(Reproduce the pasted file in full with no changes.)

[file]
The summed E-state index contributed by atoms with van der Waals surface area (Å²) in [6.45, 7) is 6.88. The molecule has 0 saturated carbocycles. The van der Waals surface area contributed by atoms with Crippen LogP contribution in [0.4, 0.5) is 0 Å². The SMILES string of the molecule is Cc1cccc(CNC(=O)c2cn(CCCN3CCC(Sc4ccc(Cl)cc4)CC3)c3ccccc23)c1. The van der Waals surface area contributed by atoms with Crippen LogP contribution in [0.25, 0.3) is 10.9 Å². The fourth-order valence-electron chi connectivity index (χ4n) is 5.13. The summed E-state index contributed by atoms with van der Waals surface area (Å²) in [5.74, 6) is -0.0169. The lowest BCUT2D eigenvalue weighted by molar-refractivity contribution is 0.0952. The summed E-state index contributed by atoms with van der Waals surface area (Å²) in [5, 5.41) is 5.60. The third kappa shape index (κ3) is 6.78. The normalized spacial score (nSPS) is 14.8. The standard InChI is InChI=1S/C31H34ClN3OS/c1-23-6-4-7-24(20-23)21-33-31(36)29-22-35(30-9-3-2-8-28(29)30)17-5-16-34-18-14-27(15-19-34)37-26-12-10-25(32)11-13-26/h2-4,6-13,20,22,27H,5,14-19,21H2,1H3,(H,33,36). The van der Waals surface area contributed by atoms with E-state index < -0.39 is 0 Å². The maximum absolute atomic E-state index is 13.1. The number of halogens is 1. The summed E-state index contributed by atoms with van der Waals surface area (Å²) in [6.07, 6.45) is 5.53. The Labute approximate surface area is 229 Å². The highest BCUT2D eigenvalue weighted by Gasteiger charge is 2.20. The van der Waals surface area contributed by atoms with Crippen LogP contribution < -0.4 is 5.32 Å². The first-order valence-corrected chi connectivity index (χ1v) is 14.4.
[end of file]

The summed E-state index contributed by atoms with van der Waals surface area (Å²) in [6.45, 7) is 6.88. The molecule has 0 saturated carbocycles. The van der Waals surface area contributed by atoms with Crippen LogP contribution in [0.4, 0.5) is 0 Å². The SMILES string of the molecule is Cc1cccc(CNC(=O)c2cn(CCCN3CCC(Sc4ccc(Cl)cc4)CC3)c3ccccc23)c1. The van der Waals surface area contributed by atoms with Crippen LogP contribution in [0.25, 0.3) is 10.9 Å². The fourth-order valence-electron chi connectivity index (χ4n) is 5.13. The summed E-state index contributed by atoms with van der Waals surface area (Å²) in [5.74, 6) is -0.0169. The lowest BCUT2D eigenvalue weighted by molar-refractivity contribution is 0.0952. The summed E-state index contributed by atoms with van der Waals surface area (Å²) in [5, 5.41) is 5.60. The third kappa shape index (κ3) is 6.78. The normalized spacial score (nSPS) is 14.8. The standard InChI is InChI=1S/C31H34ClN3OS/c1-23-6-4-7-24(20-23)21-33-31(36)29-22-35(30-9-3-2-8-28(29)30)17-5-16-34-18-14-27(15-19-34)37-26-12-10-25(32)11-13-26/h2-4,6-13,20,22,27H,5,14-19,21H2,1H3,(H,33,36). The van der Waals surface area contributed by atoms with E-state index < -0.39 is 0 Å². The maximum absolute atomic E-state index is 13.1. The number of halogens is 1. The summed E-state index contributed by atoms with van der Waals surface area (Å²) in [6.07, 6.45) is 5.53. The Labute approximate surface area is 229 Å². The highest BCUT2D eigenvalue weighted by Gasteiger charge is 2.20. The van der Waals surface area contributed by atoms with Crippen LogP contribution < -0.4 is 5.32 Å². The first-order valence-corrected chi connectivity index (χ1v) is 14.4.